Julian Kabab, CEO of Flashgap, the time-delayed photo sharing app inspired The Hangover film, takes a look at his journey from university student to company CEO and why others should strive for the same.
The journey from university student to CEO of a company within a year has been a hugely rewarding and challenging one. While some people may accuse me of ‘skipping the queue’ and getting to the finish without paying my dues, my belief is that if you have an idea and are passionate and determined to make it work, then you deserve your reward. The best entrepreneurs are never afraid of failure and have probably endured a number of setbacks before building a successful company.
As with most good ideas, ours started merely as a bit of fun. We watched The Hangover together and the end credits features photos of the characters from their night out, of which they had no recollection! We thought to ourselves that we’d probably endured a few of those evenings together and so came up with the experiment of wearing GoPros on our nights out. We would all gather the next day and watch the footage on our TV screen and loved the experience so much that we knew we had to go bigger with the idea. The emotion and bonding we shared led us to believe others could experience the same, and that’s when I thought we may just have a winning idea for a business.
I’ll be honest in saying you have to be extremely sure of people before deciding to embark on a business venture with them, even more so if they are friends. Working in such close proximity to each other can put a lot of strain on friendships and it can also mean that conversation topics focus purely on work, which is not ideal for anyone on your time off! Things that you may say to colleagues, you can’t to friends, and there lies a problem. It is possible to work with your friends but lines and boundaries must be established from the beginning and adhered to throughout. The only advantage to working with your friends is that you know exactly what they are worth, how they think and what they are capable of.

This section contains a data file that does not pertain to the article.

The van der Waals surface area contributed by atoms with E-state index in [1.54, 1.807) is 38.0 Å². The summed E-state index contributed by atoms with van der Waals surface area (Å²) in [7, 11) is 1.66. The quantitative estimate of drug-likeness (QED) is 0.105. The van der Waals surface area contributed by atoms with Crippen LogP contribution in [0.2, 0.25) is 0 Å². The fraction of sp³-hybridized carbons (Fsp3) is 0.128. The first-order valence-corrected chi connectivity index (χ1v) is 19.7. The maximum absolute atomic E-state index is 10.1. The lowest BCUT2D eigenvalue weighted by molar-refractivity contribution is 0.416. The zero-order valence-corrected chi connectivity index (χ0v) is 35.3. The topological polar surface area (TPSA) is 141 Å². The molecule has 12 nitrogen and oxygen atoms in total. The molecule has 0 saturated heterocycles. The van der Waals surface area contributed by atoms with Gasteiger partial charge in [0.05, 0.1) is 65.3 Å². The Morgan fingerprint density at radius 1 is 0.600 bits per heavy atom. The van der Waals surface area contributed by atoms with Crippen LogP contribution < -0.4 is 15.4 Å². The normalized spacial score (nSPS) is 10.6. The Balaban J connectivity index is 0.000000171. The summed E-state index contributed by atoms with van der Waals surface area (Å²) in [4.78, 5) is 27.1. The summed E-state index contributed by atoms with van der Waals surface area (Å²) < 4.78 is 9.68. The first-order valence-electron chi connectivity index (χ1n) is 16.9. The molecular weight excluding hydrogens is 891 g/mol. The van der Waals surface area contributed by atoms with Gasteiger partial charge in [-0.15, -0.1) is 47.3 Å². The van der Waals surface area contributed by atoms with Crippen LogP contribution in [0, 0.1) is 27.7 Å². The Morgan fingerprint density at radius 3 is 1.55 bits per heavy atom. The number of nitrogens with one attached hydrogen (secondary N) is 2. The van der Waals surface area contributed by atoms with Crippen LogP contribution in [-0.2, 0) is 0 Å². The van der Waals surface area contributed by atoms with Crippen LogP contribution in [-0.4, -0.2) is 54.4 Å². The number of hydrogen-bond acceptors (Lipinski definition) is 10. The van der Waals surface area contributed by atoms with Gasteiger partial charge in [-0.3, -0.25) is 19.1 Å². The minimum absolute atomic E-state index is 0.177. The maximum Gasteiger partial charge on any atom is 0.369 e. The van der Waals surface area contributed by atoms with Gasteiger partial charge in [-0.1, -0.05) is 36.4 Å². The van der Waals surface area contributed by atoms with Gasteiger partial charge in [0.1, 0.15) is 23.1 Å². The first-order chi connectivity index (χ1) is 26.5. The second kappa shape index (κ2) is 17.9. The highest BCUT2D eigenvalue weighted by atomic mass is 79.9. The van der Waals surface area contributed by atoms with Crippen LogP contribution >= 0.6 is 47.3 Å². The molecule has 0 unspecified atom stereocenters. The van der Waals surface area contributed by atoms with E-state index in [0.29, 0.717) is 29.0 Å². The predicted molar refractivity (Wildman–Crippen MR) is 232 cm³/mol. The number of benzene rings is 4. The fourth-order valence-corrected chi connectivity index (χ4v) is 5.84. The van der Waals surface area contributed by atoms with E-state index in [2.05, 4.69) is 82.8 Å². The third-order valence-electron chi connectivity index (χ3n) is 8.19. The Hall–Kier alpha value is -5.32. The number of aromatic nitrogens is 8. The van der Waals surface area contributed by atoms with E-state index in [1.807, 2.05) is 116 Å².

Making the accelerated jump in to the business world at a young age certainly means you have to learn quickly. The biggest wake up call for me was learning the importance of hiring the right people for the right roles. You can spend millions of pounds on communication, branding, partnerships and the like, but if you don’t have the key personnel then you will not succeed and the money spent will be a complete waste. A company is just a word, what makes it real is the people that drive its growth.
My biggest piece of advice for aspiring entrepreneurs would be to hire people that are smarter, better and more efficient than you. These people should have different skillsets to yourself and the best thing you can do is let these people get on and flourish within their respective roles; micro-managing is seldom effective. At the end of the day the CEO and founders of a start-up should be less qualified and less effective than every other person in the company. Forget your ego, this isn’t a contest and don’t believe that people who are smarter than you won’t respect you, or support your decisions. On the contrary, they know if you are in your position, you’ve worked hard to get there. Hard work is the easiest way to gain respect in a company. The real job of the founders is to be the most informed – since they are the ones making the decisions, they need to know absolutely everything going on industry-wide, with clients, competitors and employees. We view Flashgap not as an app but as a group of 12 people that love what they do, and are great at doing it.